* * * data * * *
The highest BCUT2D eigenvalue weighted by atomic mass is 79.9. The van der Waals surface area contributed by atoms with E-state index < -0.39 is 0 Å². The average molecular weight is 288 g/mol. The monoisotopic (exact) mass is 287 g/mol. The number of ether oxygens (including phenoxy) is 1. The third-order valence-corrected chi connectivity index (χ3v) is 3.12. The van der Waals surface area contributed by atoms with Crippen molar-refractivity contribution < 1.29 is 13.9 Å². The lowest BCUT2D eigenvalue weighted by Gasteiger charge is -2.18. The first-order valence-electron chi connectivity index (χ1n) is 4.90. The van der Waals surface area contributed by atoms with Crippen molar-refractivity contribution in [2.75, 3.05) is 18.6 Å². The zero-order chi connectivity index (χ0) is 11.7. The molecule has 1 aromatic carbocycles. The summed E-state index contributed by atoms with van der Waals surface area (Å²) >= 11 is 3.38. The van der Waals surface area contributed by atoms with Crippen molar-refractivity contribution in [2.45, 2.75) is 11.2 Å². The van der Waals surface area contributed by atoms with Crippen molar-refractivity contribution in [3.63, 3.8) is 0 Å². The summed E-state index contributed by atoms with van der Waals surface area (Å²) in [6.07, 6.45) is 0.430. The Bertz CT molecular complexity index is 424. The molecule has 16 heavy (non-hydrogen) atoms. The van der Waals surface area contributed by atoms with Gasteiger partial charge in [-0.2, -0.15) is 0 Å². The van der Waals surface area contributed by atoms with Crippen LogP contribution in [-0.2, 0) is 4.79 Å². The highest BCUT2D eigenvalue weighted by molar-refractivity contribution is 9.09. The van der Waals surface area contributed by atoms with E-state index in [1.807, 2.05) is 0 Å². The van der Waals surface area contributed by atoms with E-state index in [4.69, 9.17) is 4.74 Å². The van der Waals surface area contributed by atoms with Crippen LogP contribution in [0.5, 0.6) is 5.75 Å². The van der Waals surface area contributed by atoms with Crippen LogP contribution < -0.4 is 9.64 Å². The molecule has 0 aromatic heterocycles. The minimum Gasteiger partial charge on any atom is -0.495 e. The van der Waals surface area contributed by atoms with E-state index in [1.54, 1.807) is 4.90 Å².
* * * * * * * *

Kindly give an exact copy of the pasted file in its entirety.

The highest BCUT2D eigenvalue weighted by atomic mass is 79.9. The van der Waals surface area contributed by atoms with E-state index < -0.39 is 0 Å². The average molecular weight is 288 g/mol. The monoisotopic (exact) mass is 287 g/mol. The number of ether oxygens (including phenoxy) is 1. The third-order valence-corrected chi connectivity index (χ3v) is 3.12. The van der Waals surface area contributed by atoms with Crippen molar-refractivity contribution < 1.29 is 13.9 Å². The lowest BCUT2D eigenvalue weighted by Gasteiger charge is -2.18. The first-order valence-electron chi connectivity index (χ1n) is 4.90. The van der Waals surface area contributed by atoms with Crippen molar-refractivity contribution in [2.75, 3.05) is 18.6 Å². The zero-order chi connectivity index (χ0) is 11.7. The molecule has 1 aromatic carbocycles. The summed E-state index contributed by atoms with van der Waals surface area (Å²) >= 11 is 3.38. The van der Waals surface area contributed by atoms with Crippen molar-refractivity contribution in [2.45, 2.75) is 11.2 Å². The van der Waals surface area contributed by atoms with Crippen molar-refractivity contribution in [3.63, 3.8) is 0 Å². The summed E-state index contributed by atoms with van der Waals surface area (Å²) in [6.07, 6.45) is 0.430. The Bertz CT molecular complexity index is 424. The molecule has 16 heavy (non-hydrogen) atoms. The van der Waals surface area contributed by atoms with Gasteiger partial charge in [-0.2, -0.15) is 0 Å². The van der Waals surface area contributed by atoms with Crippen LogP contribution in [-0.2, 0) is 4.79 Å². The highest BCUT2D eigenvalue weighted by molar-refractivity contribution is 9.09. The van der Waals surface area contributed by atoms with E-state index in [1.807, 2.05) is 0 Å². The van der Waals surface area contributed by atoms with E-state index in [4.69, 9.17) is 4.74 Å². The van der Waals surface area contributed by atoms with Crippen LogP contribution in [0.5, 0.6) is 5.75 Å². The van der Waals surface area contributed by atoms with Crippen LogP contribution < -0.4 is 9.64 Å². The molecule has 0 aromatic heterocycles. The minimum Gasteiger partial charge on any atom is -0.495 e. The van der Waals surface area contributed by atoms with E-state index in [1.54, 1.807) is 4.90 Å².